What often keeps our competent poems from becoming captivating ones is a fear of failure, an instinctual aversion to risk. In this class, we’ll work at unlearning this impulse, priming ourselves to jump headlong into what we’ve previously side-stepped. We’ll look at poems that risk embarrassment, shame, and censure and create our own pieces that just may not work, all as a way to open ourselves up to the possibilities that failure can reveal. We will fall on our faces, and it will be glorious.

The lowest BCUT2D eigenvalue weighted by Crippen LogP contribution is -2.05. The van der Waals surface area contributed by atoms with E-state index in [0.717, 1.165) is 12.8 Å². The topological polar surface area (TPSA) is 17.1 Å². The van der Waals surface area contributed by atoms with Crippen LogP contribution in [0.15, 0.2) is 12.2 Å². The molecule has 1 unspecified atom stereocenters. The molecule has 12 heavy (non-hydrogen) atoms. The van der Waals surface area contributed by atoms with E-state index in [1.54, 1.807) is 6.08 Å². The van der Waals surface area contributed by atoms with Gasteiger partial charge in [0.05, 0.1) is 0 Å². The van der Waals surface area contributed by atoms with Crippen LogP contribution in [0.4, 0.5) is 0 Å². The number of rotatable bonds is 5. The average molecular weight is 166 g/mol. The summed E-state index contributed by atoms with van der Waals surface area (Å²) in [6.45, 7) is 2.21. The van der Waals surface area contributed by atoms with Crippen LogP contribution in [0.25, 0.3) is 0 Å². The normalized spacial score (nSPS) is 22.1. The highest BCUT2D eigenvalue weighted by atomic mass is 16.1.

Erin Adair-Hodges is the author of Let’s All Die Happy, winner of the 2016 Agnes Lynch Starrett Poetry Prize and published in 2017 as part of the Pitt Poetry Series. A Bread Loaf-Rona Jaffe Foundation Scholar in Poetry, Sewanee-Claudia Emerson scholar, and winner of the 2014 Loraine Williams Prize from The Georgia Review, her work can be seen in journals such Kenyon Review, Boulevard, Prairie Schooner and more. An educator at all levels for nearly twenty years, she is currently a visiting professor of creative writing at the University of Toledo and co-curates the Bad Mouth Reading Series in her hometown of Albuquerque, New Mexico.